COVID vaccine deliveries are being delayed as weather conditions in the South continue to bear down and force vaccination site closures across the U.S.

Shipment delays have been reported in California, Colorado, Florida, Illinois, Nevada, New Jersey, Ohio, Utah, Washington, Oregon, and New York as FedEx and UPS facilities are affected by the freezing temperatures, The New York Times reported.

In hard-hit Texas, where millions of people have been without power due to the winter storm, the Times said that delivery of more than 400,000 first dose and 330,000 second dose vaccines were delayed because of the weather. The arrival of the shots will continue to depend on safety conditions, the news outlet said.

Compounding the matter in Texas is the need for the COVID vaccine to be stored at specific temperatures, and because of power outages, Texas Department of State Health Services spokesman Chris Van Deusen told the Times that the state was “asking providers that aren’t able to store vaccine due to power outages to transfer it elsewhere or administer it so it doesn’t spoil.”

Van Deusen continued by saying that COVID vaccine spoilage has been “minimal” so far as providers scrambled to administer shots to residents as the power outages began to hit.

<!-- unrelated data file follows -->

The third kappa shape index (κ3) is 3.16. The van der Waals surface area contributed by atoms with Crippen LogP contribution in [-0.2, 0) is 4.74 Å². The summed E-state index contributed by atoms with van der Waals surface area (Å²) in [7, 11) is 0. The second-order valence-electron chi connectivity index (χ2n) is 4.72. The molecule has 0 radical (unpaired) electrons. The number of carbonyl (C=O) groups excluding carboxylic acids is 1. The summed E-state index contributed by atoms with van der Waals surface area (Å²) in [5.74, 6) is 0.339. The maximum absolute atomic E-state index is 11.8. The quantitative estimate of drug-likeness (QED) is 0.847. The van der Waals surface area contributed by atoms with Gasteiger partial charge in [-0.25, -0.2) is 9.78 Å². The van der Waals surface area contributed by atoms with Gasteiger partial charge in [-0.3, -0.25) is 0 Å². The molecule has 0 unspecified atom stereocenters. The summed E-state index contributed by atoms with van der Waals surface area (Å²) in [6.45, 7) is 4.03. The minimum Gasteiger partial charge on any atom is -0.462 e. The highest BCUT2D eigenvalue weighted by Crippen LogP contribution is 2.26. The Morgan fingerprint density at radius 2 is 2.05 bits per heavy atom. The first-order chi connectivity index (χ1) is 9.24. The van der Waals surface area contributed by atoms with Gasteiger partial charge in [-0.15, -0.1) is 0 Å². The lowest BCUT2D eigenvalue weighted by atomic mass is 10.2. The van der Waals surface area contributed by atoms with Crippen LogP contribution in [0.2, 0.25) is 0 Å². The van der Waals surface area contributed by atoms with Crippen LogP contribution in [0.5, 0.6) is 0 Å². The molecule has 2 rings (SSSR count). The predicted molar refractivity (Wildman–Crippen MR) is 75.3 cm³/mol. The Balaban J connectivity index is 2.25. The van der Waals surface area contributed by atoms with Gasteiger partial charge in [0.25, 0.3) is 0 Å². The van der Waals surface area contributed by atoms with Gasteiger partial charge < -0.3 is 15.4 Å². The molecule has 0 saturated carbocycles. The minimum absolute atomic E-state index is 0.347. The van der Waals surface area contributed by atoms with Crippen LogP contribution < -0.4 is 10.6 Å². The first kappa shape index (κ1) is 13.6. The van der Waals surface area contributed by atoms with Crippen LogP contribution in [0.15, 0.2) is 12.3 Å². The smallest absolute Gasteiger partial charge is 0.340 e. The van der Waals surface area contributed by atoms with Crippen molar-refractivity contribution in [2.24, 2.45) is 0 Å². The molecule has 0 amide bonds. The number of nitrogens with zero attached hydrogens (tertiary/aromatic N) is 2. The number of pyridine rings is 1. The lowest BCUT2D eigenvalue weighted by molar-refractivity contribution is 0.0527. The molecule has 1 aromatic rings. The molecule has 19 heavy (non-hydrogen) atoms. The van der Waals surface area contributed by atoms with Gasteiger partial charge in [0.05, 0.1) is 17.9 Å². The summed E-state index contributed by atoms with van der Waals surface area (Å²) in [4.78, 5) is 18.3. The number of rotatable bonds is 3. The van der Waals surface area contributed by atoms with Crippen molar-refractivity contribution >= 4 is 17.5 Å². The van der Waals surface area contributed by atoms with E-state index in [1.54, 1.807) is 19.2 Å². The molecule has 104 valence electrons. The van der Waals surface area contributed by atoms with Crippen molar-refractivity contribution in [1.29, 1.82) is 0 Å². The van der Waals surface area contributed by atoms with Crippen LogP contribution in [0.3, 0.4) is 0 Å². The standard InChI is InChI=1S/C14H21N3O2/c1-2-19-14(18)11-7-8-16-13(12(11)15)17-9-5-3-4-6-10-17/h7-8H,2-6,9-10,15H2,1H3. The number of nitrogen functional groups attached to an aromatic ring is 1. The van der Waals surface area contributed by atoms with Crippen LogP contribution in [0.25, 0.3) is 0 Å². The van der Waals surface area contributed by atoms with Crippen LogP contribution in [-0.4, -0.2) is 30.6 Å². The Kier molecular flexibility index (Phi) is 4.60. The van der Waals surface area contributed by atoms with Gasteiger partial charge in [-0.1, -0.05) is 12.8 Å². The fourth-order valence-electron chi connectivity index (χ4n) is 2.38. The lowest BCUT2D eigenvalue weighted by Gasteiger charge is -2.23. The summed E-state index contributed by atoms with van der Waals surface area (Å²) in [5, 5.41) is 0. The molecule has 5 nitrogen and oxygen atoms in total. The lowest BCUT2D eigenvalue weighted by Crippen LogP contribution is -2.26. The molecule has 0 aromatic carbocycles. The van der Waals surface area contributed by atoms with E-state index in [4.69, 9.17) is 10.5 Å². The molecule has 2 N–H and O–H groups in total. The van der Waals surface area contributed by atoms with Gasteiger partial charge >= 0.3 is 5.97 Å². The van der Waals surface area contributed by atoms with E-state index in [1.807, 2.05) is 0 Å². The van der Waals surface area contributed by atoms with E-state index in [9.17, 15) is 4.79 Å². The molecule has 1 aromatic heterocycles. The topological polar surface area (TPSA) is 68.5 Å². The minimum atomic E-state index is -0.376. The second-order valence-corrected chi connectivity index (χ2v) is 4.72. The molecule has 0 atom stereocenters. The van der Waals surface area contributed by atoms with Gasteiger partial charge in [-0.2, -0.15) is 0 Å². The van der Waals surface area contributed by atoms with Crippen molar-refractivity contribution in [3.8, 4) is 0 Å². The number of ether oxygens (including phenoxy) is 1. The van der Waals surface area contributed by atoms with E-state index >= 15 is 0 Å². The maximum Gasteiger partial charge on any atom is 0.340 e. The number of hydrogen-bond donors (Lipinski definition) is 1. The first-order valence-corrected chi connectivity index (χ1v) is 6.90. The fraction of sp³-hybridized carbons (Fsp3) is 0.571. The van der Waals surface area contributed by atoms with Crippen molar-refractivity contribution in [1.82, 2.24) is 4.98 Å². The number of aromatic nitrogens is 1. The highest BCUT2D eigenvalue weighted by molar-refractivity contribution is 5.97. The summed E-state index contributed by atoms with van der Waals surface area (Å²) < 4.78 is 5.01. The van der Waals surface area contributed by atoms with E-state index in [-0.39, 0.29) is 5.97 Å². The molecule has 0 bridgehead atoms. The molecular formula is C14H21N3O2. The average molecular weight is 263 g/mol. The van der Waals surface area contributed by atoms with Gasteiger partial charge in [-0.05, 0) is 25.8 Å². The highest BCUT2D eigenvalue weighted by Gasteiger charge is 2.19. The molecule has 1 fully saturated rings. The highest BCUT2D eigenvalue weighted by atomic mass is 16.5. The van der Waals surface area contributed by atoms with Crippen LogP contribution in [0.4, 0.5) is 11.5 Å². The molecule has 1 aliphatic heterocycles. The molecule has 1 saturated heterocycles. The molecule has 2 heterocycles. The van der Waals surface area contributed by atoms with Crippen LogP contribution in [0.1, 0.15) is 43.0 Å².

In a White House press briefing on Thursday, Press Secretary Jen Psaki discussed the impact of the weather on the COVID vaccine shipments and deliveries, saying the “CDC and federal partners are working closely with the jurisdictions, as well as manufacturing and shipping partners, to assess weather conditions and to help mitigate potential delivery days — delays and cancellations."

She added, “Our COVID response team is in constant communication with local officials, hearing about what’s going on the ground. By doing so, we’re able to work to deploy the resources of the federal government, to the extent we can, to address issues related to deliveries, distribution, and vaccinations.” 

Psaki said the government is working to move up scheduled deliveries where it can and “surge shipment operations” through the end of this week and into the weekend. The White House is also looking at extending hours and adding appointments at vaccination sites to try and reschedule shots as a result of the storm, she said.

Texas is not the only area that is feeling the pinch due to the freezing conditions as New York City delayed scheduling as many as 35,000 shot appointments due to shipment delays and vaccine shortages, the Times said. Two new vaccination sites were also postponed from opening, according to the outlet.

In Los Angeles, another 12,500 appointments were delayed, while in Florida, a shipment of 200,000 Moderna doses did not arrive on time and is not expected until Feb. 22.

In an interview with MSNBC, Dr. Anthony Fauci, the nation’s leading infectious disease expert, said the weather delay delays were an obvious issue. “It’s been slowed down in some places, going to a grinding halt,” he said.

He continued, “We’re just going to have to make up for it as soon as the weather lifts a bit, the ice melts, and we can get the trucks out and the people out.”

As of 8 a.m. EST Thursday, about 184,000 Texas residents were without power, according to Poweroutage.us. CNN reported that over 3 million Texans were without power on Wednesday.

Pfizer vaccine The Pfizer vaccine is pictured. Photo: AFP / THOMAS KIENZLE